Behavioral Health & Mental Well-Being
Our community is healthier and more resilient due to a shift to a new collective mindset and understanding of behavioral health and mental well-being.
MT’s suicide rate is consistently double that of the U.S. as a whole and it is the 2nd leading cause of death for ages 13 to 45 years (MT DPHHS)
MT has the 2nd highest rate in the U.S. for alcohol related deaths (MT DPHHS)
1 in 4 people will experience mental illness during their lifetime (NAMI)
MT has the 2nd highest rate of removal to foster care, with the majority of cases due to substance addiction/abuse (Chronicle of Social Change)
John called the 2-1-1 hotline. He knew he needed help. He was in the process of separating from his wife. She moved out and cut off all contact. He felt so sick from his distress was not sleeping. He shared that part of the reason they separated was because of his drinking, which had been a problem for several years. He stopped drinking when they separated, partly out of a hope that it would resolve their marital issues. He was sober for 2 months. He had tried sobriety a few years ago after a suicidal crisis. John said that he did not have a definite plan to kill himself now, but said that he did have access to a lot of guns and was struggling to not buy alcohol. He said he felt lost.
The Crisis Counselor (CC) validated his pain and acknowledged that the temptation to drink would be overwhelming under the circumstances. She also reminded him of how dangerous it would be for him to drink, have thoughts of suicide, and have access to guns. When asked about the supportive people in his life, John said his boss, Steve, had been very supportive. “Steve knows everything going on.” John said that he had talked to him for a while at work that morning and left work due to the stress of his depression and anxiety. John also indicated that his family is also a support, but they have a difficult time understanding.
After expressing a desire to be somewhere safe, the CC and John explored the option of going to the crisis stabilization center. John wanted to drive himself but the temptation to stop and buy alcohol was very strong.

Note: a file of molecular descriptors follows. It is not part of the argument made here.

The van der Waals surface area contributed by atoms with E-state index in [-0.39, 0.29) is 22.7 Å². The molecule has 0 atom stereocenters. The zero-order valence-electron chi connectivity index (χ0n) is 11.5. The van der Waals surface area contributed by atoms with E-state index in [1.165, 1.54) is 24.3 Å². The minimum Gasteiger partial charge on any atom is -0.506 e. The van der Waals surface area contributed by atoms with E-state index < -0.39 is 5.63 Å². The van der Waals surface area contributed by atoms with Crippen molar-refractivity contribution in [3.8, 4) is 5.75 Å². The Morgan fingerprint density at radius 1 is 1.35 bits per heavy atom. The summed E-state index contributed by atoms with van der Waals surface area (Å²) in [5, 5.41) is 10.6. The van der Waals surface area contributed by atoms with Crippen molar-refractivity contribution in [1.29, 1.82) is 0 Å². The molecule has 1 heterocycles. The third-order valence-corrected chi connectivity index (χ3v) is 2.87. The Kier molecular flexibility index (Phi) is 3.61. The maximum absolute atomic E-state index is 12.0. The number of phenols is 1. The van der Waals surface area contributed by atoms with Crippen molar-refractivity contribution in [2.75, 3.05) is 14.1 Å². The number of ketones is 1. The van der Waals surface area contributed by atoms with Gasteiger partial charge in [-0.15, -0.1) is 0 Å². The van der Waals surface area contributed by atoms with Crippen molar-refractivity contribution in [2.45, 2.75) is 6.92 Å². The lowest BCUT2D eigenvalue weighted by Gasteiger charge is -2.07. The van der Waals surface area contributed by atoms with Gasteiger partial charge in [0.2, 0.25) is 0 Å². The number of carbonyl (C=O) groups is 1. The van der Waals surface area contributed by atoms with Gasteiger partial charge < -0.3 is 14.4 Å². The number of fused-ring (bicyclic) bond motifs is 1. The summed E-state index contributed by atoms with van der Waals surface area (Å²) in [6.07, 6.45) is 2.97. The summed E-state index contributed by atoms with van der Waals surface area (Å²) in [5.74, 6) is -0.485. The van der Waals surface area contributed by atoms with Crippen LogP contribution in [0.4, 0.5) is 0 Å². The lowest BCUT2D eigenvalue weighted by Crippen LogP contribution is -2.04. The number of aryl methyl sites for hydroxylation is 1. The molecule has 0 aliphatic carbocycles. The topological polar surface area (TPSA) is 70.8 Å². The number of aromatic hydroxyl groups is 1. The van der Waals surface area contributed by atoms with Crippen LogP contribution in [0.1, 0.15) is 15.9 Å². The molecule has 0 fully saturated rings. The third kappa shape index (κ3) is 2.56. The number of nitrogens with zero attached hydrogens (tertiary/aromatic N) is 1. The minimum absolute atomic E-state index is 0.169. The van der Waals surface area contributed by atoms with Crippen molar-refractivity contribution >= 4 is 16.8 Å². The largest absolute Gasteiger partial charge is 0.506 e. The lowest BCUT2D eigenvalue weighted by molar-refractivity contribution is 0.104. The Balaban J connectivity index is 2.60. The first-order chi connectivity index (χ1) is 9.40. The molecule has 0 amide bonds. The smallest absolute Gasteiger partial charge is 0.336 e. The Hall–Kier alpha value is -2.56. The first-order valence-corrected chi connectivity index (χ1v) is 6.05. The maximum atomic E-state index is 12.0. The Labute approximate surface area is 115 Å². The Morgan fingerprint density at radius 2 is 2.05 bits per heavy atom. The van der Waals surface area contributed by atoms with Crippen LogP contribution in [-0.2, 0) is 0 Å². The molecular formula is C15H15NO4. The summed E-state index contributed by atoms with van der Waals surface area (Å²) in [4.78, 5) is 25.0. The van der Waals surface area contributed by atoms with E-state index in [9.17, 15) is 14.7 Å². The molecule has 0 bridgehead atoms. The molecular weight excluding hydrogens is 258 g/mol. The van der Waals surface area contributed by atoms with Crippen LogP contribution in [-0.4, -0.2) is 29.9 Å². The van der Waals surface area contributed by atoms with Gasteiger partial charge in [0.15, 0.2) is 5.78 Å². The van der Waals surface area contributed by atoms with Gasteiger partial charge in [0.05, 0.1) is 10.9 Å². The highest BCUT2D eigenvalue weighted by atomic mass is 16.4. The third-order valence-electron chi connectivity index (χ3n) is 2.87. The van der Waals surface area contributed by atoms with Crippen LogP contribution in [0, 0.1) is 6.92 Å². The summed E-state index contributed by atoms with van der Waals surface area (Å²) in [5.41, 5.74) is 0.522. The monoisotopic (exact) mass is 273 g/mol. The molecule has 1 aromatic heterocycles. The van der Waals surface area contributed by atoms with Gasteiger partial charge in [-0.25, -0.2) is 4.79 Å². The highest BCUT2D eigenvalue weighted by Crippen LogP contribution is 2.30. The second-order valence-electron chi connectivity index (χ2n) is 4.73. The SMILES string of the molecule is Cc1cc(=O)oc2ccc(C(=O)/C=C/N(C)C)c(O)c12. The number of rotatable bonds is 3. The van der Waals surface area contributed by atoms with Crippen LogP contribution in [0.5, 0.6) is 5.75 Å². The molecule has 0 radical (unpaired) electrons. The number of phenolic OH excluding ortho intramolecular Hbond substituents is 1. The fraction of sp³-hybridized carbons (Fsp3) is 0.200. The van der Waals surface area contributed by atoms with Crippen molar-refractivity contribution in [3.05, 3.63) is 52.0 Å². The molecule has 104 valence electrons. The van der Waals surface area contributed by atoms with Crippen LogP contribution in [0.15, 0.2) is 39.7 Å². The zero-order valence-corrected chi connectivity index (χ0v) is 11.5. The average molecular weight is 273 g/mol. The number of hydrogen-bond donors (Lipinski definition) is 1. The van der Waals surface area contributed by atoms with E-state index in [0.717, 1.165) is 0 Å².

The CC strongly encouraged him to ask for help from someone and eventually he agreed to let the CC call his boss. Steve agreed to pick John up and take him. When the CC reconnected with John, he was at his parents. The CC spoke to John's Mom and explained what to look for regarding suicidality and the importance of removing guns and alcohol from the home. The CC spoke to John again and made a plan for ongoing support with follow-up every other day. The calls with John revealed that while still sad, he was feeling better with the support of his family, boss and the follow-up calls. Everyone is encouraging John to continue counseling.
John’s story is not uncommon. MT consistently ranks 1 or 2 for suicide rates per capita, at a rate double the national average. A suicidal person may not know how to find help and often won’t ask for help, but that doesn’t mean that help isn’t wanted or needed. People who take their lives don’t want to die—they just want to stop hurting. Suicide prevention starts with everyone recognizing the warning signs. Having access and knowing to find help is essential to a healthy, more resilient community for everyone.
The impact of your dollars
Normalization & understanding of behavioral health (i.e. Our community normalizes and understands that behavioral health is a component of whole-person health)
People recognize signs & symptoms of behavioral health & illness (i.e. 3,000+ individuals participate in one or more mental health learning opportunities)
- People know how & are willing to access help (i.e. Shown by an increase in calls to Help Center 2-1-1)
Mental healthcare is available (i.e. GGUW funds, advocates and works collaboratively to being mental healthcare to workplaces, community events and other venues)
People contribute to others’ well-being (i.e. 100+ employers actively engaging in improving the mental health of their employees)